Copyright © American Library Association. All rights reserved --This text refers to an out of print or unavailable edition of this title.

More About the Author

STEVEN ERIKSON is an archaeologist and anthropologist and a graduate of the Iowa Writers' Workshop. His previous novels in the Malazan Book of the Fallen series--Gardens of the Moon, Deadhouse Gates, Memories of Ice, House of Chains, Midnight Tides, The Bonehunters, and Reaper's Gale--have met with widespread international acclaim and established him as a major voice in the world of fantasy fiction. He lives in Canada.

Customer Reviews

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Most Helpful Customer Reviews

460 of 505 people found the following review helpful By Piotr Wilkin on August 17, 2006
Format: Mass Market Paperback
After reading the reviews, but also talking to some people who have read Erikson's works, I must say I found myself to be an oddity. I neither love nor hate Erikson's works. Or, to be more precise, I love and hate them at the same time.

The problem with this book (as well as the entire Malazan series) is that both the proponents and the opponents are right. That is, Erikson's writing has some excellent points, but it has some major weaknesses itself. It's one of the very rare cases where I'd describe the quality of the writing as "controversial".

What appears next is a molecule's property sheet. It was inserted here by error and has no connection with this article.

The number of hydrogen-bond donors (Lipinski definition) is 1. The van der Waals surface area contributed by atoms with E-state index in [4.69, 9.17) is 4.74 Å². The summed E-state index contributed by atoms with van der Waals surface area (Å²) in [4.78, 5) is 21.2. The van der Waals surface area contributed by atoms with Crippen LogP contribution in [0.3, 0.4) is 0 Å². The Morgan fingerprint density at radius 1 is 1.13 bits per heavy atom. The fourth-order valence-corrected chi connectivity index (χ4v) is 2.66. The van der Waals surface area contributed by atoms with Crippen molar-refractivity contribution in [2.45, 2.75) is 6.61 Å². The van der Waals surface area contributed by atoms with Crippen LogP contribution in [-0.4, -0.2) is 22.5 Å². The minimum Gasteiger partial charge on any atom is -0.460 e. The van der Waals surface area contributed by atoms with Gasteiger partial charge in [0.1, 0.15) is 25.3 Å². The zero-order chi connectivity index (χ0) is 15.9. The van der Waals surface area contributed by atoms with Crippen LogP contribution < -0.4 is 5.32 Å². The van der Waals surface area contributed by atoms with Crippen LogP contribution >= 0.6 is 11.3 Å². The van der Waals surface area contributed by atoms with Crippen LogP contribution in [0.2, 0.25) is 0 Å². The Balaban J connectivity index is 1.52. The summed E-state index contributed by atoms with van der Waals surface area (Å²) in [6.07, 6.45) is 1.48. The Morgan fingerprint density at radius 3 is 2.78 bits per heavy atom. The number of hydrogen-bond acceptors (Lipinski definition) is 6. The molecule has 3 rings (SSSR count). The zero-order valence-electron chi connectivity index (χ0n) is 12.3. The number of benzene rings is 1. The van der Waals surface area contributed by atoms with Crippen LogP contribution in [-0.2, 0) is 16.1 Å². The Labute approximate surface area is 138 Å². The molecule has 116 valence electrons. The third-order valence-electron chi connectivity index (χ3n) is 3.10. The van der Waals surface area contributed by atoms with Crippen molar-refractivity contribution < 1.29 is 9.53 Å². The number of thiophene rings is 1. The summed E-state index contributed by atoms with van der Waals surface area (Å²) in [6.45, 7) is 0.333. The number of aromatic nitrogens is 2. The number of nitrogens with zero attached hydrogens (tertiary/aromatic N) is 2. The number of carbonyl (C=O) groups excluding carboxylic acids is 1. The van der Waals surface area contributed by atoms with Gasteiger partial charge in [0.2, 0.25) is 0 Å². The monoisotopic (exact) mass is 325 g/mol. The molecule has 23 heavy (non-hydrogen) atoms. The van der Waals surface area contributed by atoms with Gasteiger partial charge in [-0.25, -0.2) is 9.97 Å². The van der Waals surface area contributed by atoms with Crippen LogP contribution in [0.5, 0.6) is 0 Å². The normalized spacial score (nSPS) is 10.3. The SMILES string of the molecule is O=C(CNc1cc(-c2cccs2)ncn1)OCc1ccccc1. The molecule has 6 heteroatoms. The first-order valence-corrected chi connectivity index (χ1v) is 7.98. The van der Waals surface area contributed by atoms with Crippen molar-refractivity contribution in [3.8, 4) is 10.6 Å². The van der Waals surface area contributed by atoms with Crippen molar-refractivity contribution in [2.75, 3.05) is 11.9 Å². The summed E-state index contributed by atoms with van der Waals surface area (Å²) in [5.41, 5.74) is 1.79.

First, the strong points. Erikson is an excellent worldbuilder. He's an excellent character builder. He's a great plotbuilder. He's got all the qualities a good fantasy writer needs. If you find a plotline, you're guaranteed to find it well constructed. If you find a well-formed character, you'll find him/her believable and coherent. If you find some world description, it'll surely be breathtaking.

Now, the weak points. It's no coincidence that I started each of the sentences in the previous paragraph with "if you find". The problem with Erikson is, sometimes you get tired of searching. I think the one quality Erikson lacks most is underlining. Even mediocre fantasy authors know that in order to get the reader focused on their writing, they have to let him know what's important in the book and what's not. Erikson seems to ignore this truth - he seems to be constantly poking the reader, telling him "there are no less important parts in the book, everything is equally important".

To show how much this is an issue, a comparison. I find that Martin actually cares for the reader's attention and keeps track of his main characters and plotlines - I don't have such feeling with Erikson.
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379 of 432 people found the following review helpful By Alinko on March 29, 2005
Format: Hardcover
Now where do I start? Gardens of the moon is the first book in a series of 10 (5 out so far) based on at least 5 continents and I estimated over 10 different character POV per book. There is also about 300, 000 years of relevant history, numerous different species and a completely different system of `magic' to the regular fantasy fare. With countless mysteries and good number of extremely powerful beings it is quite hard to get your head around it at first. So I will try my best in this review to give you a good idea of what to expect from the series as a whole.